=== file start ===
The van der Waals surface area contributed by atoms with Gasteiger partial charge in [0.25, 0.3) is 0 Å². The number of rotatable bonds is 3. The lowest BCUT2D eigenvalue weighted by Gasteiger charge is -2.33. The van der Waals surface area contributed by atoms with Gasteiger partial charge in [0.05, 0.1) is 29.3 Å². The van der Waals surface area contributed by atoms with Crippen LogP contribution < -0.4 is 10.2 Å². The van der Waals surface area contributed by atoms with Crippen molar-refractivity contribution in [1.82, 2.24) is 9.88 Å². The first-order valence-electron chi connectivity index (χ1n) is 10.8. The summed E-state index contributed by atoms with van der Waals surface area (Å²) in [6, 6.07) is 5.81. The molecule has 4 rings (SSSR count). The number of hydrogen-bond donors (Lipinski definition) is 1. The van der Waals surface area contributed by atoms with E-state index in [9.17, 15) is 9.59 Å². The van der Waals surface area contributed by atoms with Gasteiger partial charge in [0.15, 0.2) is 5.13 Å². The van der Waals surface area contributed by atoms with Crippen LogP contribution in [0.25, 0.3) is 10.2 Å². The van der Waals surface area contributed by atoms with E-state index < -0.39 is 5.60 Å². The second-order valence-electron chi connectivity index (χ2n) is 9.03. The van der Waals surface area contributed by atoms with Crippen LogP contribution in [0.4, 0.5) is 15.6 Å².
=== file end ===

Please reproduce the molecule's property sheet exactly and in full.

The van der Waals surface area contributed by atoms with Gasteiger partial charge in [0.25, 0.3) is 0 Å². The number of rotatable bonds is 3. The lowest BCUT2D eigenvalue weighted by Gasteiger charge is -2.33. The van der Waals surface area contributed by atoms with Gasteiger partial charge in [0.05, 0.1) is 29.3 Å². The van der Waals surface area contributed by atoms with Crippen LogP contribution < -0.4 is 10.2 Å². The van der Waals surface area contributed by atoms with Crippen molar-refractivity contribution in [1.82, 2.24) is 9.88 Å². The first-order valence-electron chi connectivity index (χ1n) is 10.8. The summed E-state index contributed by atoms with van der Waals surface area (Å²) in [6, 6.07) is 5.81. The molecule has 4 rings (SSSR count). The number of hydrogen-bond donors (Lipinski definition) is 1. The van der Waals surface area contributed by atoms with E-state index in [9.17, 15) is 9.59 Å². The van der Waals surface area contributed by atoms with Gasteiger partial charge in [0.15, 0.2) is 5.13 Å². The van der Waals surface area contributed by atoms with Crippen LogP contribution in [0.25, 0.3) is 10.2 Å². The van der Waals surface area contributed by atoms with E-state index < -0.39 is 5.60 Å². The second-order valence-electron chi connectivity index (χ2n) is 9.03. The van der Waals surface area contributed by atoms with Crippen LogP contribution in [0.4, 0.5) is 15.6 Å².